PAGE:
As you enter your fifth decade of life, you are probably putting much more thought into retirement and how to make that happen. If you haven’t put much effort into saving for retirement by this age, you still have time to prepare.
These days most people are expected to retire at or around the age of 67 years old, which is when you can start taking full social security benefits. So, that gives you 17 years to save up and prepare.
This is the time to start thinking about how you’ll pay your bills in retirement and enacting some plans. For instance, you might need to cut back by selling the family home and moving into a smaller apartment. Or, you’ll want to look at maximizing retirement contributions if you can.
- Move Into a Senior Community
- Fund Your Retirement Account to the Max
- Buy Your Life Insurance
- Delay Taking Your Social Security
Move into a Senior Community
One way to start transitioning into retirement is to consider moving into an age-restricted community. These communities are geared towards older adults, usually 55 years and up, with relevant amenities. Some communities also simplify your bills by tying utilities and rent into one monthly fee. If you are living on a modest income, you may also qualify for an affordable living community that is partly funded by the state and local government.
For instance, communities built using the Low-Income Housing Tax Credit (LIHTC) set aside apartments for seniors earning anywhere between 30% to 80% of the area’s median income. If you live in an area with $100,000 annual median income this means you could earn between $30,000 to $80,000 per year and still qualify for an affordable living community.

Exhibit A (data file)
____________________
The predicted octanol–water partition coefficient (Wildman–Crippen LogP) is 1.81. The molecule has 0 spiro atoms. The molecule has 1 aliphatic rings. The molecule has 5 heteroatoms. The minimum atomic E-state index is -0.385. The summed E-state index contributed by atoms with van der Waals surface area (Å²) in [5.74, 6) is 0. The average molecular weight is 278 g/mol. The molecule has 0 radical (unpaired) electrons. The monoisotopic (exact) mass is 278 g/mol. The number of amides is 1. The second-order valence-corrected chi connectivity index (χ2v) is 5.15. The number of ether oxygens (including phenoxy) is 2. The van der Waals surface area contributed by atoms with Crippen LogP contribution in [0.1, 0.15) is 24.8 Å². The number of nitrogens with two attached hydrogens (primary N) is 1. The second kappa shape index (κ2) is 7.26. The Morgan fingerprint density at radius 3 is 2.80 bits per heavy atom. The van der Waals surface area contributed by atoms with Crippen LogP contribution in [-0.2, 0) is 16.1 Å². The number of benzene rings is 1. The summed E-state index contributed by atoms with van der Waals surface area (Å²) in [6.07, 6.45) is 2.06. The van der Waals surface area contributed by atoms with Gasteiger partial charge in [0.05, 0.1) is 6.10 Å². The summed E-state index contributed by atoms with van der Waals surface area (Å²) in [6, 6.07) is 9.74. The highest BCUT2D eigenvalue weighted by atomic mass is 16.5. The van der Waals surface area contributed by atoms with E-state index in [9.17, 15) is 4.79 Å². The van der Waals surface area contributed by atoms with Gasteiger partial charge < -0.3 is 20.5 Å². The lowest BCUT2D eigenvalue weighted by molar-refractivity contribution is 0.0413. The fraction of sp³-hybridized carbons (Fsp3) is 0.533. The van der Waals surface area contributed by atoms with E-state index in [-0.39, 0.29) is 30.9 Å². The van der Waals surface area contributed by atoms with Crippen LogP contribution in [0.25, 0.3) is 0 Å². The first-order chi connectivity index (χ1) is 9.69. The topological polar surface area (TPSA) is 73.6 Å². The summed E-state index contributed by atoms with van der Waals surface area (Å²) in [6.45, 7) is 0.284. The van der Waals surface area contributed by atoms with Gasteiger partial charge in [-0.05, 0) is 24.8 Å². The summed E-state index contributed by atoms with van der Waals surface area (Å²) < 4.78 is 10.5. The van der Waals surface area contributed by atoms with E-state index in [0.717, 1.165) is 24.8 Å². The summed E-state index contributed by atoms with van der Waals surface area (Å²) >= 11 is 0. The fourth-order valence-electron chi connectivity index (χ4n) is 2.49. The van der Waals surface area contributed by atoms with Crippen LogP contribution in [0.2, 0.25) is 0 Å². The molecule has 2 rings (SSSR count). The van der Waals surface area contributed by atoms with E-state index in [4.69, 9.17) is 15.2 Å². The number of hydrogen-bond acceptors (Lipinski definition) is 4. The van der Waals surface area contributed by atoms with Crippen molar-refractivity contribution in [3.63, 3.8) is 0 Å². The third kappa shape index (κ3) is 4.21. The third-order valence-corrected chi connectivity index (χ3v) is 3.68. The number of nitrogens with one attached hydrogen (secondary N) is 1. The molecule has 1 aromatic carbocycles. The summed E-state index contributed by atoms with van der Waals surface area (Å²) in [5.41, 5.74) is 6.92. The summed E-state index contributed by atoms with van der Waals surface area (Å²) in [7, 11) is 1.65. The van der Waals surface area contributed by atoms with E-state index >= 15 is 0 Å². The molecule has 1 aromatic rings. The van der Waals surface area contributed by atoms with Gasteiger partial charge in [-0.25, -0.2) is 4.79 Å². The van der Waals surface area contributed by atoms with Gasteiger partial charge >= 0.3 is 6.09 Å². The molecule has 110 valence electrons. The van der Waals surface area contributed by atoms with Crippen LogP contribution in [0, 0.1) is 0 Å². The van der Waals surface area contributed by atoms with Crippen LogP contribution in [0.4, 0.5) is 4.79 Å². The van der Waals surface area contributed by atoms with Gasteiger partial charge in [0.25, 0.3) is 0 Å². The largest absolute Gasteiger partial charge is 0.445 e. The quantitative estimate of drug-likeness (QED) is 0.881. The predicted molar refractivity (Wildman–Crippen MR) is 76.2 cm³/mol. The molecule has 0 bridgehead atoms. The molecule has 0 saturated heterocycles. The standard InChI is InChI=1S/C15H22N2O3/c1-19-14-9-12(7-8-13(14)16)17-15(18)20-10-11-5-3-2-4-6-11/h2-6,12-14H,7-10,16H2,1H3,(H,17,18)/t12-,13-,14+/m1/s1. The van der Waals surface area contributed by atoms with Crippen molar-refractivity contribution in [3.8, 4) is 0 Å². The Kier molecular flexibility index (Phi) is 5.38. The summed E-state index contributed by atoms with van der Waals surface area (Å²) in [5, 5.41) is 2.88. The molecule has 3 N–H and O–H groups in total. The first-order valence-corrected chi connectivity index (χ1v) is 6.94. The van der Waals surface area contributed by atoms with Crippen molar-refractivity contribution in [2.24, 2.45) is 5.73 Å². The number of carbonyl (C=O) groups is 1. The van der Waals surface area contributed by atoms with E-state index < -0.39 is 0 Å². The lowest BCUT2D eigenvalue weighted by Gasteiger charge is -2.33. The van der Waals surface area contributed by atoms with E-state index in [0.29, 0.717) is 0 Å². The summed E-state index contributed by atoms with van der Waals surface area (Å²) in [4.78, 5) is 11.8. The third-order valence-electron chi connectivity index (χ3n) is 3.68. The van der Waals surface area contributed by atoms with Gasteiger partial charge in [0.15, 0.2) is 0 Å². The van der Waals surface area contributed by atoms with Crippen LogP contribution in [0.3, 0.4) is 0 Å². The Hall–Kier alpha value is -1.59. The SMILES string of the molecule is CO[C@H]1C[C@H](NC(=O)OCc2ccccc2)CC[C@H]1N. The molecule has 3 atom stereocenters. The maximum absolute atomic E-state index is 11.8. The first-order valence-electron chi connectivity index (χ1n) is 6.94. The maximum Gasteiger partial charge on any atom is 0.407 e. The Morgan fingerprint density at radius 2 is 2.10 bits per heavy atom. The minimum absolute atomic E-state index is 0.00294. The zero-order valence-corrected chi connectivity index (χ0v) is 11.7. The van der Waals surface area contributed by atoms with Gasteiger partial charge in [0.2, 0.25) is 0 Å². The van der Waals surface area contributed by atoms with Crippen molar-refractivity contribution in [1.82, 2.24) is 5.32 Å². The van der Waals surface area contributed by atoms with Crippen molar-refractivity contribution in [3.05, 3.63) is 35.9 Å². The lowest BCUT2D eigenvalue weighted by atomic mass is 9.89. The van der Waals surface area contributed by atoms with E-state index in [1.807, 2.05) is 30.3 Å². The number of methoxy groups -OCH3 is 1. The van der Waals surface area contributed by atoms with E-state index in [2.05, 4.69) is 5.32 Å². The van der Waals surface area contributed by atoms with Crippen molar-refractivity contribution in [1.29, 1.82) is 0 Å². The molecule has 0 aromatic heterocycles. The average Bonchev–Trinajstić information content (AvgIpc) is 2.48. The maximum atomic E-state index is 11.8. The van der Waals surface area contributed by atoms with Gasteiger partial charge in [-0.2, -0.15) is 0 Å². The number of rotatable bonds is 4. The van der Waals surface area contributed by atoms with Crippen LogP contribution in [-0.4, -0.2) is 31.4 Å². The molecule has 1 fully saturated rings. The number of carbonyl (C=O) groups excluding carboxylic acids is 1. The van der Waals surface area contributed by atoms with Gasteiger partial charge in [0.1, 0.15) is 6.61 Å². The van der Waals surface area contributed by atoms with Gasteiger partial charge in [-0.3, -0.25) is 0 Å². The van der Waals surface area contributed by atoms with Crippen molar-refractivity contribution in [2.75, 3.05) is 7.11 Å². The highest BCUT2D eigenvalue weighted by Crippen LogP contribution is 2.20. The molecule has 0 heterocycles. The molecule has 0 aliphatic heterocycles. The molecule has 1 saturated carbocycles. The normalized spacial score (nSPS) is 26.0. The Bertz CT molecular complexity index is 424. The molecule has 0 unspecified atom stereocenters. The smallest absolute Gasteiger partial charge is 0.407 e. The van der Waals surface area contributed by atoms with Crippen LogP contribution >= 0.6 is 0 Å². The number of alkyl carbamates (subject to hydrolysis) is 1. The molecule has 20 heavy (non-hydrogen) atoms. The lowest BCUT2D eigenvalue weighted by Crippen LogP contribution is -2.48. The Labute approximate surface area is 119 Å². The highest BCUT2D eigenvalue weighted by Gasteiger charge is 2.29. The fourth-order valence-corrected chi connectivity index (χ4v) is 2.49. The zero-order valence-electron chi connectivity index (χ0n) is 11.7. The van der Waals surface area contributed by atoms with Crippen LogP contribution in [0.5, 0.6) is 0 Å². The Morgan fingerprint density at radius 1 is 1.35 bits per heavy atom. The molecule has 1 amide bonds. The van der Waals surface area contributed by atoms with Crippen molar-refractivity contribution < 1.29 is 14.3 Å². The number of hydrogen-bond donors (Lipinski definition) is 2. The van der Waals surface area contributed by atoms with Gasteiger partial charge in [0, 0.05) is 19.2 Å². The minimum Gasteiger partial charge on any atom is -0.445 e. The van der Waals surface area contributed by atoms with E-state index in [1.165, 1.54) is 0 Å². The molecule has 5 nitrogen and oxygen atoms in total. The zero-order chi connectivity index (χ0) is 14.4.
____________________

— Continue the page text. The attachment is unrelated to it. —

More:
Some types of low-income communities will take your savings into account when calculating your rental rates and eligibility. However, IRAs and other retirement accounts don’t necessarily disqualify you from being able to get into subsidized housing. A formula is typically used to calculate how much of the asset counts towards an applicant’s income and it can be quite lenient.
Fund Your Retirement Account to the Max
If you haven’t done so yet, open up that IRA or 401K account and start investing now. The IRS allows those who are 50 years or older to set aside a little extra money in their IRA with ‘catch-up contributions’, which helps grow your wealth faster. These contributions are additional money on top of the annual maximum limits. They are as follows:
- 401(k), 403(b) and 457 plans: $6,500
- SIMPLE IRA and 401(k) plans: $3,000
- Traditional IRA and Roth IRA: $1,000
After maxing out retirement accounts with tax-deductible contributions such as 401K and IRA, you should also consider opening a Roth IRA account as well. You fund your Roth IRA account with your after-tax money, when you withdraw money from your Roth IRA account in retirement, you don’t have to pay income tax. This will help out manage your tax more efficiently, especially if you happen to be in high income bucket.
If you can afford it, you should also consider a mega backdoor Roth IRA as well. This will allow you to save up to $57,000 a year for your retirement, both before-tax and after-tax contributions. Learn more how to use a mega backdoor Roth IRA to contribute after-tax money to your 401K and convert it to Roth IRA account, the example is for a 401K account at Fidelity, to benefit from its tax advantages when you retire.
Buy Your Life Insurance